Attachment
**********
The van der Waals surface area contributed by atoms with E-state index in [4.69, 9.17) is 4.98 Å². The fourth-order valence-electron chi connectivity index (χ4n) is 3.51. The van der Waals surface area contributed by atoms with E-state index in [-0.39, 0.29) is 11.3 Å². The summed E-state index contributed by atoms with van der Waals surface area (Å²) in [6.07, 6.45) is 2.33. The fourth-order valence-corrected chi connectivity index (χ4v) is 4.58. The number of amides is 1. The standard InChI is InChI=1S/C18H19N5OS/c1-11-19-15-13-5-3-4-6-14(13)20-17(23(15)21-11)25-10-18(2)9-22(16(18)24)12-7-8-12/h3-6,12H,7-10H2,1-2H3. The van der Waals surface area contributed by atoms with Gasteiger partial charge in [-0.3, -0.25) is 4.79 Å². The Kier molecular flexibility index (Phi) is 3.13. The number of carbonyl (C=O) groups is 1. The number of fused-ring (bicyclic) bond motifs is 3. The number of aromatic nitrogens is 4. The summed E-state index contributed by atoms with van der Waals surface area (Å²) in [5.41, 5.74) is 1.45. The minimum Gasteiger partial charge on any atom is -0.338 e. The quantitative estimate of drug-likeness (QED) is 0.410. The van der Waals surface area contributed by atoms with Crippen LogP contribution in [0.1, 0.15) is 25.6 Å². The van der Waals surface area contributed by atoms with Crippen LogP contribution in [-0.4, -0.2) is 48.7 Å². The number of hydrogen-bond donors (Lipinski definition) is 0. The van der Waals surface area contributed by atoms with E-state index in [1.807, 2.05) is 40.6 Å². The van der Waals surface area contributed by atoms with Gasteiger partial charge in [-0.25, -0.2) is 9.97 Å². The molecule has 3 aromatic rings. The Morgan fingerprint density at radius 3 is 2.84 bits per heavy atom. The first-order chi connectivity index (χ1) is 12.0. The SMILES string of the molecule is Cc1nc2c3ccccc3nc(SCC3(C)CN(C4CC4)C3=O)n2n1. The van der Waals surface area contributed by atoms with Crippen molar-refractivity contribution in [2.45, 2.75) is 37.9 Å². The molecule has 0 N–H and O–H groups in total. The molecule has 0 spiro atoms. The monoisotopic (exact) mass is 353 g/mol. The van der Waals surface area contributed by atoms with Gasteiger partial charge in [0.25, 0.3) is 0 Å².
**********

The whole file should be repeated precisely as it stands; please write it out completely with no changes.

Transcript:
The van der Waals surface area contributed by atoms with E-state index in [4.69, 9.17) is 4.98 Å². The fourth-order valence-electron chi connectivity index (χ4n) is 3.51. The van der Waals surface area contributed by atoms with E-state index in [-0.39, 0.29) is 11.3 Å². The summed E-state index contributed by atoms with van der Waals surface area (Å²) in [6.07, 6.45) is 2.33. The fourth-order valence-corrected chi connectivity index (χ4v) is 4.58. The number of amides is 1. The standard InChI is InChI=1S/C18H19N5OS/c1-11-19-15-13-5-3-4-6-14(13)20-17(23(15)21-11)25-10-18(2)9-22(16(18)24)12-7-8-12/h3-6,12H,7-10H2,1-2H3. The van der Waals surface area contributed by atoms with Gasteiger partial charge in [-0.3, -0.25) is 4.79 Å². The Kier molecular flexibility index (Phi) is 3.13. The number of carbonyl (C=O) groups is 1. The number of fused-ring (bicyclic) bond motifs is 3. The number of aromatic nitrogens is 4. The summed E-state index contributed by atoms with van der Waals surface area (Å²) in [5.41, 5.74) is 1.45. The minimum Gasteiger partial charge on any atom is -0.338 e. The quantitative estimate of drug-likeness (QED) is 0.410. The van der Waals surface area contributed by atoms with Crippen LogP contribution in [0.1, 0.15) is 25.6 Å². The van der Waals surface area contributed by atoms with Crippen LogP contribution in [-0.4, -0.2) is 48.7 Å². The number of hydrogen-bond donors (Lipinski definition) is 0. The van der Waals surface area contributed by atoms with E-state index in [1.807, 2.05) is 40.6 Å². The van der Waals surface area contributed by atoms with Gasteiger partial charge in [-0.25, -0.2) is 9.97 Å². The molecule has 3 aromatic rings. The Morgan fingerprint density at radius 3 is 2.84 bits per heavy atom. The first-order chi connectivity index (χ1) is 12.0. The SMILES string of the molecule is Cc1nc2c3ccccc3nc(SCC3(C)CN(C4CC4)C3=O)n2n1. The van der Waals surface area contributed by atoms with Crippen molar-refractivity contribution in [2.45, 2.75) is 37.9 Å². The molecule has 0 N–H and O–H groups in total. The molecule has 0 spiro atoms. The monoisotopic (exact) mass is 353 g/mol. The van der Waals surface area contributed by atoms with Gasteiger partial charge in [0.25, 0.3) is 0 Å².